Va. unemployment trust fund facing $750M deficit
Employers could face tax hikes to cover gap
With jobless claims at a record high, the state trust fund that pays for jobless benefits is expected to rack up a $750 million deficit by the end of the year, according to the Virginia Employment Commission. And Virginia employers already hurting from the pandemic’s economic fallout could face tax increases to replenish the state’s Unemployment Insurance Trust Fund, which covers the cost of unemployment benefits for workers who are laid off or furloughed.
“In order to continue paying unemployment benefits, Virginia will need to borrow funds from the federal government,” according to a VEC statement. “Because these taxes are based, in part, on a company’s history of laying off or reducing staff, the businesses most impacted by pandemic-related workforce reductions face the most significant increases in future unemployment insurance taxes.”
Since January, more than 1 million Virginians have filed initial jobless claims and the VEC has paid out $6.9 billion in benefits. More than 37,000 Virginians filed initial jobless claims last week — an increase of more than 5,000 claims from the previous week, according to a VEC statement released Thursday.
The VEC projects that by the end of 2020, nearly 1.5 million initial jobless claims will have been filed.
On Jan. 1, the trust fund had a $1.45 billion balance (or 86% solvency), which was a record balance at the time. But when the pandemic hit, the state had to use the resources to pay out an unprecedented number of jobless claims due to the pandemic using the trust fund. This month, the trust fund has dipped to just $500 million. With an expected $2.6 billion payout by the trust fund and only $376 million in tax revenue from employers, the Dec. 31 balance is expected to be deep in the red by $750 million.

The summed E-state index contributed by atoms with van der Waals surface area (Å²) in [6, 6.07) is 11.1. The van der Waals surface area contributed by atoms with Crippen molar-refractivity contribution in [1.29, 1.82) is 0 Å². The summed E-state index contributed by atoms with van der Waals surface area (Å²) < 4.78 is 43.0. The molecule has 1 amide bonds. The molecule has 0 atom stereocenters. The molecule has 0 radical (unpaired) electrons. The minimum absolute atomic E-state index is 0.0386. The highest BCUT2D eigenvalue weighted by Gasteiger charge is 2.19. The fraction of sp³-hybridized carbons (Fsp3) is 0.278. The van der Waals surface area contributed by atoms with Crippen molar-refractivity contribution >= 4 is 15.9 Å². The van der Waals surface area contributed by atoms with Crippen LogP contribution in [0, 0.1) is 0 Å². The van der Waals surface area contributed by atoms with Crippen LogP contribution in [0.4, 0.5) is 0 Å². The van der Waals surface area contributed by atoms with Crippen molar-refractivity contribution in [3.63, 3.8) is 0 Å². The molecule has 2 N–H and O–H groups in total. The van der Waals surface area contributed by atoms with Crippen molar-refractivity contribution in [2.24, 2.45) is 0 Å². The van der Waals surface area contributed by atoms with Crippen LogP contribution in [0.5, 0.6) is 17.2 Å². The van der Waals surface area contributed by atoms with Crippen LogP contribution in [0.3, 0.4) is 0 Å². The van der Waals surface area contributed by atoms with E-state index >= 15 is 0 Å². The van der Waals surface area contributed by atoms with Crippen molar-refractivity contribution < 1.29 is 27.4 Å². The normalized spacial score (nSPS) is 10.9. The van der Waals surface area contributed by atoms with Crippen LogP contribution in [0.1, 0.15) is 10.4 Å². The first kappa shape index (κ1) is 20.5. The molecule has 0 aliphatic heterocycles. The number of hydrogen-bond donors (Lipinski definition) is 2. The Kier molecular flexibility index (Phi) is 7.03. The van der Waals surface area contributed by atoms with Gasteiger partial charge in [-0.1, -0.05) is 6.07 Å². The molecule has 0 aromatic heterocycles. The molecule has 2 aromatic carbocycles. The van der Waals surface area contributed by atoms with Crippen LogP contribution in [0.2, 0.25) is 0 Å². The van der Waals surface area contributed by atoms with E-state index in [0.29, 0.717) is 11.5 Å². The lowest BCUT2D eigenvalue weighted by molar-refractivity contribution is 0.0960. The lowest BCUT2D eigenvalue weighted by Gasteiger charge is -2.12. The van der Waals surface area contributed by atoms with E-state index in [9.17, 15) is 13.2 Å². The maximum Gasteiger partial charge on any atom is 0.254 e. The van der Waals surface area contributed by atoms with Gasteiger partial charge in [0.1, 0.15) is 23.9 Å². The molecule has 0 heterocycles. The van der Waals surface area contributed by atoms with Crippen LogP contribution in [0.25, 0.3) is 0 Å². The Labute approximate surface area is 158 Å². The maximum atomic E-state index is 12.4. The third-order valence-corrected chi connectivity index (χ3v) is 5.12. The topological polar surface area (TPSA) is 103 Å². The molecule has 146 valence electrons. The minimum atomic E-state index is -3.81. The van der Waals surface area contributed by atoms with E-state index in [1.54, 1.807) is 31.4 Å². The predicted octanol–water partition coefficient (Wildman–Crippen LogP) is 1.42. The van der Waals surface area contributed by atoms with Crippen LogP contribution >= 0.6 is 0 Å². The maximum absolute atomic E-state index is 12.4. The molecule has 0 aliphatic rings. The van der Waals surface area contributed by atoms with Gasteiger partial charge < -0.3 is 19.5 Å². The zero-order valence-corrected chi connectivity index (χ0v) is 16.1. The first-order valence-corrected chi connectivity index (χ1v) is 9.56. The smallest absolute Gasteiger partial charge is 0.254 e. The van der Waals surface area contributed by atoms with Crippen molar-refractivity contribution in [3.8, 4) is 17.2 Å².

Unless the federal government steps in to cover the anticipated deficit, employers will end up carrying the burden through increased taxes due to the fund builder portion of employer taxes that go toward the trust fund.
“Virginia employers are facing the prospect of significant tax hikes to replenish the trust fund,” VEC spokesperson Joyce Fogg says. “Businesses that have been hardest hit by the pandemic and that have laid off or furloughed the most employees face the highest tax increases.”
The trust fund is composed of three types of funding: the tax base rate, a pool charge and a fund builder, according to the VEC.
The tax base rate is individualistic and based on an employer’s history with layoffs and furloughs; pool charges are used to offset employee loss not at the fault of the employer; and the fund builder is covered by all employers when the trust fund balance solvency drops below 50%. When the fund builder kicks in, employers are taxed an additional 0.2% and pay federal unemployment tax of $420 per employee.
“In 2008, the unemployment insurance trust fund solvency level was calculated at 64%. In 2010, it went into the red as a result of the Great Recession. In the following years, employers replenished the trust fund, and at the start of 2020, it was projected to be at least $1.5 billion, or 86%, which is very near full solvency,” Fogg says. “Now, less than a year later, we anticipate the trust fund will be depleted in less than two months and Virginia will have to borrow funds from the federal government to continue making benefits payments.”